It’s Official: Wolves Are Protected In California!


OR7  – dual citizen of California and Oregon (:

October 9, 2014

Even though, officially, there are no known gray wolves in California, the state extended endangered species protection to canis lupus today. This is critically important, since the USFWS plans to rubber stamp a national wolf delisting plan, removing all federal protections for wolves in the lower 48. Without state protections, wolves across the country will face tremendous risk.

Gray wolves are subjected to persecution in Montana, Idaho, Wisconsin, Minnesota, Michigan, even Washington and Oregon, where they remain listed. Wyoming wolves, until recently, could be shot on sight in 80% of the state. Last week, US District Judge Amy Berman Jackson,  placed Wyoming wolves  back on the Endangered Species List. Her ruling was the result of a lawsuit challenging the state’s faulty “wolf management” plan, specifically the predator zone, where wolves could be killed by any means, 365 days of the year, seven days a week. Mexican gray wolves face an uphill battle on a daily basis, as their tiny, inbred numbers struggle to survive, surrounded by thousands of cattle in the Blue Range Wolf Recovery area and hostile ranchers.

Now that wolves are protected in California they can safely disperse from other states, as the iconic Oregon wolf OR7 did ( so named because he was the seventh wolf to be collared in Oregon.) OR7 made history when he set paws on California soil in December 2011, the first wolf to officially do so since the 1920’s, when canis lupus was eradicated from the Golden State, almost ninety years ago.

OR7 dispersed from the Imnahas, his natal pack in Eastern Oregon. OR7’s mother is famous in her own right. Swimming the Snake River from Idaho into Oregon in 2008, B-300 and her mate became Oregon’s first breeding pair in almost sixty years. Her son went on to become even more famous and provided the impetus for the protection of gray wolves in California.

OR7’s Mother B-300 (Sophie) making her way into NE Oregon 2008


ODFW caught the ten member Imnaha wolf pack walking single file through the eastern Oregon woods with at least six pups!! Leading the pack is alpha female B-300. OR7 was born in April  2009, so he’s somewhere in this video. Where’s Waldo?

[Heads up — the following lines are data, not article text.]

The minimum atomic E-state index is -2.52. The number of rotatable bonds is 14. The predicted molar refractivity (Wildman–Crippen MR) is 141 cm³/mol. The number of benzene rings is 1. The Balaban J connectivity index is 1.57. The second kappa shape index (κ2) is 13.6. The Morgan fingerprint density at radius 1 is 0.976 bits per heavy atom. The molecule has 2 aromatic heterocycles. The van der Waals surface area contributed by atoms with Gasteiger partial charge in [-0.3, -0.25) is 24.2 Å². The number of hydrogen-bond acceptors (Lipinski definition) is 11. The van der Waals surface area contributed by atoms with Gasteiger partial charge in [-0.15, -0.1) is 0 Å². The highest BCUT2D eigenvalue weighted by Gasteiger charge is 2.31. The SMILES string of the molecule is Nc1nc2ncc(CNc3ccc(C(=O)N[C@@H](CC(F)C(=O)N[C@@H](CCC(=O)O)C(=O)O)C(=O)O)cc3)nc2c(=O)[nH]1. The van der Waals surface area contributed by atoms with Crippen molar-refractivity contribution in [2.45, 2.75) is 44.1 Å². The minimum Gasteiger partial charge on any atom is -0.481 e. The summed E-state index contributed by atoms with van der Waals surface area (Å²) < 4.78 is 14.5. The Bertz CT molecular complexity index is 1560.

OR7 logged thousands of miles on his tracking collar, as he searched for a mate. His arrival in California set off an international sensation. OR7, also known as Journey, moved back and forth between California and Oregon, before finding a mate and settling down in Oregon, now with pups in tow.  If it wasn’t for this amazing wolf it’s unlikely wolves would now be protected in California. It was OR7’s presence in a state long devoid of two of its top predators, the grizzly bear and wolf, that sparked the conversation leading to California’s  decision to right the wrong of almost a century ago. Thank you California. Now lets work on returning your state animal, the grizzly bear, to its native home.

OR7 Pup

One of OR7’s Pups ( ODFW 2014)


California Fish and Game Commission ratifies gray wolf findings

The California Fish and Game Commission held a meeting in Mount Shasta on Wednesday, drawing a crowd for its decision to ratify findings supporting the listing of the gray wolf as an endangered species in California.

By David Smith
Posted Oct. 9, 2014 @ 9:57 am

Alpha male Imnaha pack

Alpha male Imnaha Pack 2011


Top Photo: Courtesy Wiki

Middle Photo: Courtesy ODFW

Bottom Photo: Courtesy ODFW

Top Video: Courtesy YouTube ORWild

Bottom Video: Courtesy YouTube ODFW

Posted in: Wolf Wars, California wolves

Tags: California wolves, Oregon wolves, OR7, B-300, Imnaha pack, California Fish and Wildlife, California lists gray wolves, ODFW

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24 CommentsLeave a comment

  1. I’d like to believe….

    I’d like to believe that California would be among the first to put the interests of wild life before the corporate and Public lands ‘profits’. We protect our apex predators, more so I think than any other state.

    I was astonished to hear California wildlife agencies stand up to a crowd of frothing ‘ranchers’, threatening Journey with death if they ever saw him. So different from agencies in other states that capitulate and take the path of least resistance.

    His travels through Northern California were exciting and incredibly uplifting (though we were never allowed to see him in ‘real time’). I have a friend who runs a wild horse and burro sanctuary in Lassen County; we were tickled to find that Journey had come within a quarter mile of her property.

    I’d like to believe…a future for wolves in my state. I know this train of thought rambles a bit; it’s hard to express either how or why this touches me so deeply. Perhaps, with hope for wolves in this state, there might be due consideration given to other important species as well.


  2. Well good for CA. now that there are no Grey Wolves left, I guess it’s time to put them on the endangered list, so now if we can get all the wolves to come to CA for protection? So over whelmed with the horror of the killings of these beautiful wild dogs, I don’t know who,or what to trust anymore..


  3. GREAT WORK JAMIE! thank you bruce in boston